Air transportation safety investigation A19W0066

Table of contents

Collision with terrain

Grumman American Aviation AA-5B Tiger
Medicine Hat, Alberta, 18 nm E

The occurrence

On at approximately 2235,Footnote 1 a privately operated American Aircraft AA-5B (registration C-GQIJ, serial number AA5B-0544), was on a visual flight rules (VFR) flight from Medicine Hat Airport (CYXH), Alberta to Moose Jaw/Air Vice Marshal C.M. McEwen Airport (CYMJ), Saskatchewan, with a pilot and 2 passengers on board. The aircraft departed during the hours of darkness; official night began at 2207.

There were no records from NAV CANADA of a flight plan being filed or a weather briefing being given to the pilot. The exact weather information that the pilot obtained from other sources prior to departure is unknown.

The aerodrome routine meteorological report (METAR) for CYXH at 2100 indicated calm winds, visibility 4 statute miles (SM) in smoke, broken clouds at 28 000 feet above sea level, and a temperature of 22 °C. At 2200, the visibility at CYXH improved to 6 SM in haze and by 2300, approximately 15 minutes after the accident, to 8 SM.

At 0401 on 02 June, the joint rescue coordination centre (JRCC) Trenton received a call indicating that the aircraft was overdue. The aircraft was expected to arrive at CYMJ at 0030. The JRCC had not received any reports of signals from the emergency locator transmitter (ELT) being detected. A missing aircraft file was opened, and assets were assigned to the search.

At 0934, the Royal Canadian Mounted Police (RCMP) ground search identified the occurrence aircraft. Minutes later, a military aircraft flew over the site and received a weak ELT signal. At approximately 0940, 2 search and rescue technicians parachuted into the site. They confirmed that the pilot and the 2 passengers had been fatally injured. The 121.5 MHz ELT was found intact and was manually switched off by first responder personnel.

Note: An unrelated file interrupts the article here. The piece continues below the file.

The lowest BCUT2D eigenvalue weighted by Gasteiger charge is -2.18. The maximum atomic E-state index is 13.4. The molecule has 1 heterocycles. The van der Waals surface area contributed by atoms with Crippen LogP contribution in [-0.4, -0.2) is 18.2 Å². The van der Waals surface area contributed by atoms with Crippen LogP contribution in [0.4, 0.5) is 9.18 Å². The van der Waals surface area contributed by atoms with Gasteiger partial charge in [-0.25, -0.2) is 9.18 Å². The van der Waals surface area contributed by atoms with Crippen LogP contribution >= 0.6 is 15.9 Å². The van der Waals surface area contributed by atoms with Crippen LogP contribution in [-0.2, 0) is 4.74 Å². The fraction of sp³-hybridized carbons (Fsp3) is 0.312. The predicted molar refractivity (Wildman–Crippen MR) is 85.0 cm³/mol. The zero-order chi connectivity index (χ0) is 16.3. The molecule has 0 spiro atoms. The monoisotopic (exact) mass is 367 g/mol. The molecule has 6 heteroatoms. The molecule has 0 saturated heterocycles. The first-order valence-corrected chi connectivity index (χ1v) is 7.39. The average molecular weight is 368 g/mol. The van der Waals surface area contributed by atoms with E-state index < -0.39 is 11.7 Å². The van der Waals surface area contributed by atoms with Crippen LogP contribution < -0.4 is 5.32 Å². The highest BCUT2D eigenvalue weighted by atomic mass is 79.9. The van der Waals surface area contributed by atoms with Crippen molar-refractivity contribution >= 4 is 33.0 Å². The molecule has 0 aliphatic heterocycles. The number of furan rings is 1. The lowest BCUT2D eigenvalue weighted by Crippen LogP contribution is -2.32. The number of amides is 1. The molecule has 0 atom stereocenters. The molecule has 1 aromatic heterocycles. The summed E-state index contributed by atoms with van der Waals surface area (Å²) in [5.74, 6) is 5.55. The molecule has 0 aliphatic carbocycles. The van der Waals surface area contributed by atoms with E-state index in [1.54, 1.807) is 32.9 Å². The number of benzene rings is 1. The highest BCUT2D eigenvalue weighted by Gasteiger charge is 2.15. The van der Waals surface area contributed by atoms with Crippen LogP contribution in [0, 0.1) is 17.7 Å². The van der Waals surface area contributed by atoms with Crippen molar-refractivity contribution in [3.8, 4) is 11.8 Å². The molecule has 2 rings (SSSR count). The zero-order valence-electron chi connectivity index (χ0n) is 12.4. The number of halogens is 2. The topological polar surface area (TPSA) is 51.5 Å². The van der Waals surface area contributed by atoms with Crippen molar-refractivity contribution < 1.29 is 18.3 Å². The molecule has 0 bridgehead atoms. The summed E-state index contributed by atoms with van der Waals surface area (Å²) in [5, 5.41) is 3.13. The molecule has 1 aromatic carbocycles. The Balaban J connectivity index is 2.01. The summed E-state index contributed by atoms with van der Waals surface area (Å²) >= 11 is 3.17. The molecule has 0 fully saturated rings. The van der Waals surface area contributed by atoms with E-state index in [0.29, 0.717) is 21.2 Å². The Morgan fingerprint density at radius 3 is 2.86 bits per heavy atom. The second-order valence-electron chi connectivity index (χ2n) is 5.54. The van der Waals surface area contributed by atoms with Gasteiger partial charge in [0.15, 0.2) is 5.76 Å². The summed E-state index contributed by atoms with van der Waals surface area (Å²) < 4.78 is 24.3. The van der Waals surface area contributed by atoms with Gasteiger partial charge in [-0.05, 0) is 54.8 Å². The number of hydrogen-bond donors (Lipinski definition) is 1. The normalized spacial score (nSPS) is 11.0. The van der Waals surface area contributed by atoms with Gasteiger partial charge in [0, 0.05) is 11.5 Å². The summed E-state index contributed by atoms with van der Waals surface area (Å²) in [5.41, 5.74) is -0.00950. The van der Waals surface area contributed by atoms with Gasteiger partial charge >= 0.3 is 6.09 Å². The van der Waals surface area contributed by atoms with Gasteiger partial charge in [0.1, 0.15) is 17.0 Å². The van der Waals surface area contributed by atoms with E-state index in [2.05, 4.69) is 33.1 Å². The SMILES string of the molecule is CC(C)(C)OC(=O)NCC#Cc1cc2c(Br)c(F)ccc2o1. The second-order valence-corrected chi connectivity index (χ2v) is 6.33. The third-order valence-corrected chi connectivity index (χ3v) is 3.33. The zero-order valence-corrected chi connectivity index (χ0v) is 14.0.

The aircraft struck the ground at high velocity on unworked farmland approximately 18 nautical miles east of CYXH in the vicinity of Irvine, Alberta (Figure 1).

Figure 1. Accident site, looking west. The white arrow indicates the direction of flight and the initial ground impact (Source: RCMP, with TSB annotations)
Accident site, looking west. The white arrow indicates the direction of flight and the initial ground impact (Source: RCMP, with TSB annotations)

The aircraft attitude was approximately 45° nose down and some left bank because the left wingtip struck the ground first. The airframe had broken up completely; however, all aircraft parts were accounted for at the accident site. The impact was not survivable.

The degree of breakup and damage from the impact precluded any detailed assessment of the flight control system and aircraft systems. The portions of the flight control system, engine, propeller, and flight instruments that were examined did not exhibit any failures that would have prevented normal operation.

According to the records reviewed, the aircraft was certified and maintained in accordance with regulations. There were no outstanding defects noted in the journey log, and the aircraft was being operated within the weight and balance design limits.